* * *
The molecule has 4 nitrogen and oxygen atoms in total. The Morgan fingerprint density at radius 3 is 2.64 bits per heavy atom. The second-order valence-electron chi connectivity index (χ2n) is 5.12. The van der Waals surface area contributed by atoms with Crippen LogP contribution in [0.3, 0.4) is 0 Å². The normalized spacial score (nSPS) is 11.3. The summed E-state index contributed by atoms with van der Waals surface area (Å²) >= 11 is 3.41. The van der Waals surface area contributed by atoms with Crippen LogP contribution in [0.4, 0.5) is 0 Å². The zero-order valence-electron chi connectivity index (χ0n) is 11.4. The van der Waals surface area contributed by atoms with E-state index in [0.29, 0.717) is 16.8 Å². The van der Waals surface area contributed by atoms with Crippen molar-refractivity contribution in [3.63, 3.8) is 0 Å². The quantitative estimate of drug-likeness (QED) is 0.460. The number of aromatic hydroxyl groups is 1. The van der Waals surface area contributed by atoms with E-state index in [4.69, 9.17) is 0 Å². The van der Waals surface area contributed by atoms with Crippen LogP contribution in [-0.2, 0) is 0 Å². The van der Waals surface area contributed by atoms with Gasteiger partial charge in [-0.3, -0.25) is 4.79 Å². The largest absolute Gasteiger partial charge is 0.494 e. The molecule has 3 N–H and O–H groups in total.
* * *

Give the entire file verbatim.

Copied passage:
The molecule has 4 nitrogen and oxygen atoms in total. The Morgan fingerprint density at radius 3 is 2.64 bits per heavy atom. The second-order valence-electron chi connectivity index (χ2n) is 5.12. The van der Waals surface area contributed by atoms with Crippen LogP contribution in [0.3, 0.4) is 0 Å². The normalized spacial score (nSPS) is 11.3. The summed E-state index contributed by atoms with van der Waals surface area (Å²) >= 11 is 3.41. The van der Waals surface area contributed by atoms with Crippen LogP contribution in [0.4, 0.5) is 0 Å². The zero-order valence-electron chi connectivity index (χ0n) is 11.4. The van der Waals surface area contributed by atoms with E-state index in [0.29, 0.717) is 16.8 Å². The van der Waals surface area contributed by atoms with Crippen molar-refractivity contribution in [3.63, 3.8) is 0 Å². The quantitative estimate of drug-likeness (QED) is 0.460. The number of aromatic hydroxyl groups is 1. The van der Waals surface area contributed by atoms with E-state index in [4.69, 9.17) is 0 Å². The van der Waals surface area contributed by atoms with Crippen LogP contribution in [-0.2, 0) is 0 Å². The van der Waals surface area contributed by atoms with Gasteiger partial charge in [-0.3, -0.25) is 4.79 Å². The largest absolute Gasteiger partial charge is 0.494 e. The molecule has 3 N–H and O–H groups in total.